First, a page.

In Harbans v. Om Prakash AIR 2006 SC 686, Supreme Court referred Mulla’s The Transfer of Property Act, 9th Ed, where it is stated that “The right of redemption is an incident of a subsisting mortgage and subsist as long as the mortgage itself subsists. It can be extinguished as provided in the section and when it is alleged to be extinguished by a decree, the decree should run strictly in accordance with the forum prescribed for the purpose. Dismissal of an earlier suit for redemption whether as abated or as withdrawn or in default would not be barred the mortgagor from filing a second suit for redemption so long as the mortgage subsists and the right of redemption is not extinguished by the efflux of time or decree of the court in the prescribed form.”Consequently, the suit was decreed in favour of the mortgagor. Similar view was taken by the Supreme Court in Pomal Kanji Govindji v Vrajlal Karsandas Purohit AIR 1989 SC 436.Further it was held by the Supreme Court in Shivdev Singh v Sucha Singh air 2000 SC 1935, that a provision incorporated in the mortgage deed to prevent or hamper the redemption would be void, and that the right provided by section 60 of the Transfer of Property Act, 1882 is a statutory right and clog on this right should be determined depending on the facts and circumstances of each case. Full Article

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Comments

  • mel
    mel Wednesday, 1 Jun 11

    hi.. i knw this is about right of redemption.. i jus wanted to ask you something else..
    if 'A' mortgages property to 'B' n sells the property to 'C'.. n then later releases the property by paying the amount to the mortgagee.. i wanted to knw wat is the position of the mortgagor after the mortgage is released.

  • legaljunction
    legaljunction Thursday, 2 Jun 11

    When 'A' is selling his property, he is selling it in the capacity of a seller. His position as a seller wont be affected after the realization of the mortgage deed. His position with respect to C was always that of a seller.

  • mel
    mel Thursday, 2 Jun 11

    yes.. will he still be the owner of the property?.. coz isnt the sale of the property which is mortgaged suppose to be void?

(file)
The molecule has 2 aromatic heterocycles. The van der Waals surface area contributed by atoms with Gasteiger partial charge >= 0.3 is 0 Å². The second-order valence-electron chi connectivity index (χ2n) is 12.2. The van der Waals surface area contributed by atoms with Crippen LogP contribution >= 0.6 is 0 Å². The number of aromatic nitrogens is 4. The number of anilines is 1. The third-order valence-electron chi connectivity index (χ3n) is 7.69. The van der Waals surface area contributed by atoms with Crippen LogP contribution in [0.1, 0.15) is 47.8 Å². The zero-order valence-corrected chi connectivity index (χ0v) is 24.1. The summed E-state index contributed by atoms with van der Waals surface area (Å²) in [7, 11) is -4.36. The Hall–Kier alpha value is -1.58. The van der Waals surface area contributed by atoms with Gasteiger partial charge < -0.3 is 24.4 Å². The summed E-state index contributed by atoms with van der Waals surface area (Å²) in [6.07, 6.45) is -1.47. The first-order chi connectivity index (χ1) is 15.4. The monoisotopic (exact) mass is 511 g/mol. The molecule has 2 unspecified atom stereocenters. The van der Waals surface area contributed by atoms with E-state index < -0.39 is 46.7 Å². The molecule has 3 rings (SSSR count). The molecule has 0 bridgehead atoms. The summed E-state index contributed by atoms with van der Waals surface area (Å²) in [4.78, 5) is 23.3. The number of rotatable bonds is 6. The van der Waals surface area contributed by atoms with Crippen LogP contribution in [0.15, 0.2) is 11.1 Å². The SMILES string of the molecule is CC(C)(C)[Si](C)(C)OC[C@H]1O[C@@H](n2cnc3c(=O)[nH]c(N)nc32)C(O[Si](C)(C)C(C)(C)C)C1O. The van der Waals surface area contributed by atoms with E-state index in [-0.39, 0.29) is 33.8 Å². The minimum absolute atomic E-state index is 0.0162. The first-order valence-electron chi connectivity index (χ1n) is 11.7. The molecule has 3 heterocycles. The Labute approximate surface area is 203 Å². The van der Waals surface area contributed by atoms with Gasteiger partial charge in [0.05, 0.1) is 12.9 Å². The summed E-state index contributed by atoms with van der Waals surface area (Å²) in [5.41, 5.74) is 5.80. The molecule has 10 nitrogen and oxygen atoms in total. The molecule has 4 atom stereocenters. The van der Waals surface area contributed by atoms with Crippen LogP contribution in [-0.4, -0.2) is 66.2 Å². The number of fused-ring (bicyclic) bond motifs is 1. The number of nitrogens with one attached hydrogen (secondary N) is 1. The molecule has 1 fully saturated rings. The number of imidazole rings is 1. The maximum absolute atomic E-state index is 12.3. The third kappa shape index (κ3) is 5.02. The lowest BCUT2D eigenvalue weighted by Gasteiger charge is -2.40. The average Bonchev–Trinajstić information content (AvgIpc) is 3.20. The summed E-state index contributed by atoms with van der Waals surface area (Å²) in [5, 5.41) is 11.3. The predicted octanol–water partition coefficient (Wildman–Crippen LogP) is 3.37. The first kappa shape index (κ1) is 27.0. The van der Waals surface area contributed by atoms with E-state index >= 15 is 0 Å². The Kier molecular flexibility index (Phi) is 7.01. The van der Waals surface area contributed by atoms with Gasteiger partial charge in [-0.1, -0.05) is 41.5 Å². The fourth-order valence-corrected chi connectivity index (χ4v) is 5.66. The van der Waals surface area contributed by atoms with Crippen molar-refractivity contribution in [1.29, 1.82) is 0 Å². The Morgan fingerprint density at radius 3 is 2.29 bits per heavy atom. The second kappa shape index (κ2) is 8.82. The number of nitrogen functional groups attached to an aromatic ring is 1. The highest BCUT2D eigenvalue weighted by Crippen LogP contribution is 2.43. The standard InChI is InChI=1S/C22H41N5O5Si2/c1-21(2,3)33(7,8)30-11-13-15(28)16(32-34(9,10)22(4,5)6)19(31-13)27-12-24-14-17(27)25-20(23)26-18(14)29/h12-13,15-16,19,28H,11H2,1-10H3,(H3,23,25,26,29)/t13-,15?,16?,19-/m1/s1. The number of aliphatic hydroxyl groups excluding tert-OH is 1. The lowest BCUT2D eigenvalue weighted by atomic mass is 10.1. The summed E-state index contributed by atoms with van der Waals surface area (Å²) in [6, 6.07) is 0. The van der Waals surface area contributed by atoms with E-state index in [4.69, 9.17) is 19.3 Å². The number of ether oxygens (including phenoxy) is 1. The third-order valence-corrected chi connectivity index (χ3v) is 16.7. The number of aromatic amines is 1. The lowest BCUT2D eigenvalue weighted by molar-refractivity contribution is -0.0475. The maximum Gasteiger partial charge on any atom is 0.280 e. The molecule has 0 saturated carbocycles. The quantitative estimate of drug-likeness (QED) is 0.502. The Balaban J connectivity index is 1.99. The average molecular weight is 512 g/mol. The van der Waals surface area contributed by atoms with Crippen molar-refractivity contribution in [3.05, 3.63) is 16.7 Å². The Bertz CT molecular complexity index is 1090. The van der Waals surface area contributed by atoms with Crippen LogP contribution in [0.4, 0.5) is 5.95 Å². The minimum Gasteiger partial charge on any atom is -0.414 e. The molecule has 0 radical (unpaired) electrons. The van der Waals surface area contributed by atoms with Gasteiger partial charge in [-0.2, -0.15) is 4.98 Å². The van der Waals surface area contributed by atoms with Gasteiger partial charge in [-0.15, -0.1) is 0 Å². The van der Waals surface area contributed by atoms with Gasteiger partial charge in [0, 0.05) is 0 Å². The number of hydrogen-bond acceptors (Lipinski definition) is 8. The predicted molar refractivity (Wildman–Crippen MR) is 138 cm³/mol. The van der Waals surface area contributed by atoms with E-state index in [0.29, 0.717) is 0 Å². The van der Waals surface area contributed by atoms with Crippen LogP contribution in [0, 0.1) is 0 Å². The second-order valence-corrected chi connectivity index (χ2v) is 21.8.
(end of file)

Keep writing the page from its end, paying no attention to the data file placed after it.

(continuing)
• legaljunction
    legaljunction Thursday, 2 Jun 11

    No, sale would not be void at the first place. When a mortgagor sells a property during the period of mortgage, interest of mortgagee is not extinguished. A mortgagee will still have interest in the property sold to the third party, that is why we have "TRANSFER OF INTEREST". What a mortgagee needs the interest in the property, unless and until he is getting that interest sale would not be void.

    And, in mortgages where possession of the property is required or deposit of title deeds is required (eg. Usufructuary , mortgage by deposit of title) mortgagor can direct mortgagee to transfer such title or property to the third party

  • mel
    mel Friday, 3 Jun 11

    thanks for the information..though i still have some questions unanswered.. it was really helpfull :)

  • Guest
    appy Tuesday, 13 Mar 12

    Suppose I have mortgaged my property to some bank. meanwhile i have taken a loan from a coop bank which I could not pay. Now these co op. bank officials are telling that even if my property is mortgaged to some other bank....they will dispossess me from my premises and then would sell my property to recover the loan amount... Is it possible?

  • Guest
    Moonmoon Ghosal Thursday, 25 Jul 13

    Dear Experts
    Thanks in advance.
    Deceased father took loan from a Society by mortgaging the title deed of the property.He failed to repay the loan.Nominee is his wife i.e mother.According to the Society mother has to repay the loan, demortgage the property as being nominee hence she is the sole owner of the title of the property .They will transfer the title deed in her name after the loan is paid.
    Mother has 3 children.
    Please advice.
    Mother's ownership right on the property.Is she the sole owner ?

  • Guest
    ravisankar Saturday, 9 Nov 13

    My mother would like to transfer her property to me. But the property have a loan on it. Is that a issue for transfer to me?